Ef yu skol lak to, yump inside.”

              So Maude and Yudge ride ’bout sax miles,
              And Yudge skol bask in Maude’s sveet smiles.

              The Yudge say, “Skol yu be my pal?”
              Den ottomobill bust all to hal.

              Den Maude ban valking ’bout half vay
              Back to meadows sveet vith hay.

              “Ay luv yu still, dear,” said the Yudge;
              But Maude she only say, “O fudge!”

              Of all sad vords dat men skol talk,
              The saddest ban, “Valk, yu sucker, valk!”

                  *       *       *       *       *

                         =Girls! Read This One=

                   A girl may laugh, a girl may sing;
                   A girl may knit and crochet,
                   But she can’t scratch a match
                   On the seat of her pants,
                   Because she’s not built that way.

                  *       *       *       *       *


                 With girls you should not get too free,
                   You’ll find my words are true;
                 Tell her she is a bird, and she
                   Will want to fly with you.
                               —Cincinnati Enquirer.

                 With girls you should not get too free,
                   You’ll find my words are right;
                 Tell her she is a bear, and she
                   Will want to hug you tight.
                               —Hastings (Neb.) Tribune.

                 With girls you should not get too free,
                   And this thought don’t forget;
                 Tell her she is a deer, and see
                   Her run you dear in debt.
                               —New York World.

                 With girls you should not get too free,
                   Just that in mind please bear;
                 Tell her she is a peach, and she
                   Will grab you for a pair.
                               —St. Paul Pioneer Press.

                 With girls you should not get too free,
                   Be careful, don’t get rash;
                 Tell her she is a lamb and she
                   Will fleece you of your cash.

                  *       *       *       *       *

                      =In a Friendly Sort o’ Way=

  When a man ain’t got a cent, and he’s feeling kind o’ blue,
  An’ the clouds hang dark an’ heavy, an’ won’t let the sunshine
  It’s a great thing, O, my brethren, for a feller just to lay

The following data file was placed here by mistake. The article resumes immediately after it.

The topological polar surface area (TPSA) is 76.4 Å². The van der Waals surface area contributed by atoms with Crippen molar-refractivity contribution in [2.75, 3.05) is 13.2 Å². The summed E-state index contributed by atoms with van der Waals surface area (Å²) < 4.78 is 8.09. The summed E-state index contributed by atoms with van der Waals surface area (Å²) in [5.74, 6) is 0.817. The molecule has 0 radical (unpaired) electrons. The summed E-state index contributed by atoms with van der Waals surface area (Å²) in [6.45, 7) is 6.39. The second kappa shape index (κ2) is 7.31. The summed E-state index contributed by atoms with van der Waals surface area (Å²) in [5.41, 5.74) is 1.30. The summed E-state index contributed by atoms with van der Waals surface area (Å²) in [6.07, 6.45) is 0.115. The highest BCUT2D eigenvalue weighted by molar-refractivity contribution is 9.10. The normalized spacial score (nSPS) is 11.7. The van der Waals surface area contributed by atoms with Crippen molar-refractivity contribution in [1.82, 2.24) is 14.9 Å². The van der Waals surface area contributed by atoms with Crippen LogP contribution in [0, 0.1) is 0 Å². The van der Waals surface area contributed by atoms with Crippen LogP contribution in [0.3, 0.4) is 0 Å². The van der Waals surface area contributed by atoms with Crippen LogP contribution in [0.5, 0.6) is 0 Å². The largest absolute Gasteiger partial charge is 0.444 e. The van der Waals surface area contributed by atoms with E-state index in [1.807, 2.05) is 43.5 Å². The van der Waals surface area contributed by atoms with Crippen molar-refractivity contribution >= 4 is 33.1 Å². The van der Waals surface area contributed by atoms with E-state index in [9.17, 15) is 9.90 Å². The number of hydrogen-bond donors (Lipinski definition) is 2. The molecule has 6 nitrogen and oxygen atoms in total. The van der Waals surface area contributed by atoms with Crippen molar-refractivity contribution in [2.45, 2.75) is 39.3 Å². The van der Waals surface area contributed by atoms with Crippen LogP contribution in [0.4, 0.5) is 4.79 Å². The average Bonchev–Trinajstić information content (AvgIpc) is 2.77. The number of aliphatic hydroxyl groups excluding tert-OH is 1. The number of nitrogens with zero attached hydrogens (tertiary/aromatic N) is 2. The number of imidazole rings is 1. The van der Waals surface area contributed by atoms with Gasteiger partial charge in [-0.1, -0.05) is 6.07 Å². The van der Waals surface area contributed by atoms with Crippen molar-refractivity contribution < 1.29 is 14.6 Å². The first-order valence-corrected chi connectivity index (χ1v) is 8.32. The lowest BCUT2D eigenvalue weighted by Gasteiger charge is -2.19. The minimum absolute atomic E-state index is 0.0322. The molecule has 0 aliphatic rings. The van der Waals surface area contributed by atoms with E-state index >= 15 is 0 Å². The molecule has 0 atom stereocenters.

His hand upon your shoulder in a friendly sort o’ way!
  It makes a man feel curious; it makes the teardrops start,
  An’ you sort o’ feel a flutter in the region of the heart:
  You can look up and meet his eyes: you don’t know what to say
  When his hand is on your shoulder in a friendly sort o’ way.
  Oh, the world’s a curious compound, with its honey and its gall,
  With its care and bitter crosses, but a good worl’ after all;
  An’ a good God must have made it—leastways, that is what I say,
  When a hand is on my shoulder in a friendly sort o’ way.
               —James Whitcomb Riley.

                  *       *       *       *       *

                           =The Troop Train=

         Higgledy, piggledy, we tumble in,
         Rats in a cage, fish in a tin,
         In evil dreams I travel again
         In a clanking, clattering French troop train,
         “Chevaux” eight, “Homme’s” two score
         Is the legend inscribed on the box-car door.
         All things considered, I cannot but feel
         That the horses get the best of the deal.
         We stop with a jerk and start with a wrench,
         And the driver gets cursed in both English and French.
         We start, we stop, we start once more
         And shunt back to where we were before;
         When it’s time to sleep down you flop
         With two men beneath you and three on top.
         Higgledy, piggledy, here we lie,
         Lice in a shirt, pigs in a sty.
                       H. J. Smith.

                  *       *       *       *       *

                   =When I’m Among a Blaze of Lights=

                  When I’m among a blaze of lights,
                  With tawdry music and cigars
                  And women dawdling through delights,
                  And officers at cocktail bars,—
                  Sometimes I think of garden night